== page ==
Date of Award:

12-2018

Document Type:

Thesis

Degree Name:

Master of Science (MS)

Department:

Mechanical and Aerospace Engineering

Advisor/Chair:

Douglas Hunsaker

Co-Advisor/Chair:

Robert E. Spall

Third Advisor:

Barton Smith

Abstract

For aircraft that have propellers mounted in front of the wings or tail, the prop wash produced by the propellers can have a strong influence on the aerodynamics of the aircraft. As the accelerated air from the propeller flows over the wings and tail, it can cause an alteration in the aerodynamic forces produced by those surfaces. Thus, an understanding of propeller-wing interactions is essential for the design and analysis of many aircraft.

There are multiple existing methods for analyzing the propeller-wing interactions. High order methods, such as wind tunnel testing or computational fluid dynamics, provide very accurate results but come at a high cost in computation or labor. Low-order methods provide results with good accuracy at a significantly lower cost. Thus, it is desirable to use low-order methods for initial design and utilize higher order methods closer to the end of the design phase.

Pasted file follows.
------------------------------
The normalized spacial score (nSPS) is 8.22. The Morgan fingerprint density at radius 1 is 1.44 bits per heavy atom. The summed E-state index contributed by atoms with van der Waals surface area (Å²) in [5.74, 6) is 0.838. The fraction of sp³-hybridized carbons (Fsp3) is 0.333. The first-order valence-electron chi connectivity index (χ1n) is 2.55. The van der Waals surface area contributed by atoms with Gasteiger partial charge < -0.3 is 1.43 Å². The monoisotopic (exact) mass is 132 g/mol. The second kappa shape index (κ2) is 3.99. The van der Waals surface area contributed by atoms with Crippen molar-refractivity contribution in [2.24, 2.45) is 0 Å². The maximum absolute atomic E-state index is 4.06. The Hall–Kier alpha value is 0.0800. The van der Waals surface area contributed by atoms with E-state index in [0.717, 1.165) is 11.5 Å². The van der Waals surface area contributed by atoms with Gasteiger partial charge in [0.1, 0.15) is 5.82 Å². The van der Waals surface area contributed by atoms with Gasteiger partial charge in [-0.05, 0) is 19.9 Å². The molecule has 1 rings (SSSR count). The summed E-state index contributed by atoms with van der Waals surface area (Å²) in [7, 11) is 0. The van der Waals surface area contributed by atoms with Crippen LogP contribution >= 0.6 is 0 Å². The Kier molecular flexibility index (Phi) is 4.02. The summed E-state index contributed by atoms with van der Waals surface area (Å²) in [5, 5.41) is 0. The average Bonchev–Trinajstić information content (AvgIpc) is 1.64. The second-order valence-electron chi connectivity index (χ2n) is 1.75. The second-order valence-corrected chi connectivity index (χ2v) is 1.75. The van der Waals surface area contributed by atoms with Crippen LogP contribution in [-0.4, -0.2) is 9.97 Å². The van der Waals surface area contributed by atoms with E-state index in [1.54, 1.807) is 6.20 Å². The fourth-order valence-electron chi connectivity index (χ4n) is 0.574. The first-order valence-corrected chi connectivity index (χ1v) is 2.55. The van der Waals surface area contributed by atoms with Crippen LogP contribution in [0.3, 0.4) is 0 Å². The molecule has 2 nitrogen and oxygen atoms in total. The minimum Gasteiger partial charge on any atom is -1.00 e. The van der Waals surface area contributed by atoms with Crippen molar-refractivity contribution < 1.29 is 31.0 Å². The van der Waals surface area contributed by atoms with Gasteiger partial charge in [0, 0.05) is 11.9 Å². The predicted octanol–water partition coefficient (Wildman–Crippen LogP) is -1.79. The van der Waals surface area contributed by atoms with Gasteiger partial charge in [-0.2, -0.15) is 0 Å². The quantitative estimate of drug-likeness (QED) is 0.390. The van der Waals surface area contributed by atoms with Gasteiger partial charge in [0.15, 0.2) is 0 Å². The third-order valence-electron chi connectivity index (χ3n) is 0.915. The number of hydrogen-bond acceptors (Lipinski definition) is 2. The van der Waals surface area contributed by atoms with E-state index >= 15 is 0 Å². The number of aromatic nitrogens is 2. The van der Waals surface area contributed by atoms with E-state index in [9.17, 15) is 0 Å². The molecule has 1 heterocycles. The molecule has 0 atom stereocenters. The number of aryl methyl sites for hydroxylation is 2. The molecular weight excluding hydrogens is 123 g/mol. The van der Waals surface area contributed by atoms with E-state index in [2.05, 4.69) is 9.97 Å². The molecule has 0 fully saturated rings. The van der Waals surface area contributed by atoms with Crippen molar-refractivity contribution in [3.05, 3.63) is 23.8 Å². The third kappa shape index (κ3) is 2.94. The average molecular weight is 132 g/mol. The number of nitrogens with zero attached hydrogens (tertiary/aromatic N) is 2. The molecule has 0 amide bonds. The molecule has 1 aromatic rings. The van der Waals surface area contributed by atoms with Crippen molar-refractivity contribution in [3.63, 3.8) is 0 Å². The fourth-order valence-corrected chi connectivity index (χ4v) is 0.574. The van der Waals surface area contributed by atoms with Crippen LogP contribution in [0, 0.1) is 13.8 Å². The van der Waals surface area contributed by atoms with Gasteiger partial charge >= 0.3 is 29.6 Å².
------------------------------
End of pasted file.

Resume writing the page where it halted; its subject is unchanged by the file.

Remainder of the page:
Current low-order models for propeller-wing interactions give reasonable results, but have shortcomings in either computational cost or accuracy. In an effort to improve on these existing models, an improved low-order model for propeller-wing interactions is proposed. This improved model utilizes several aerodynamic models such as blade element theory and lifting line theory as well as a novel turbulent prop wash model. The final model is shown to provide more accurate results using efficient numerical methods.

Checksum

b80a861d4185bd65de337306f8b0e84b

Share

COinS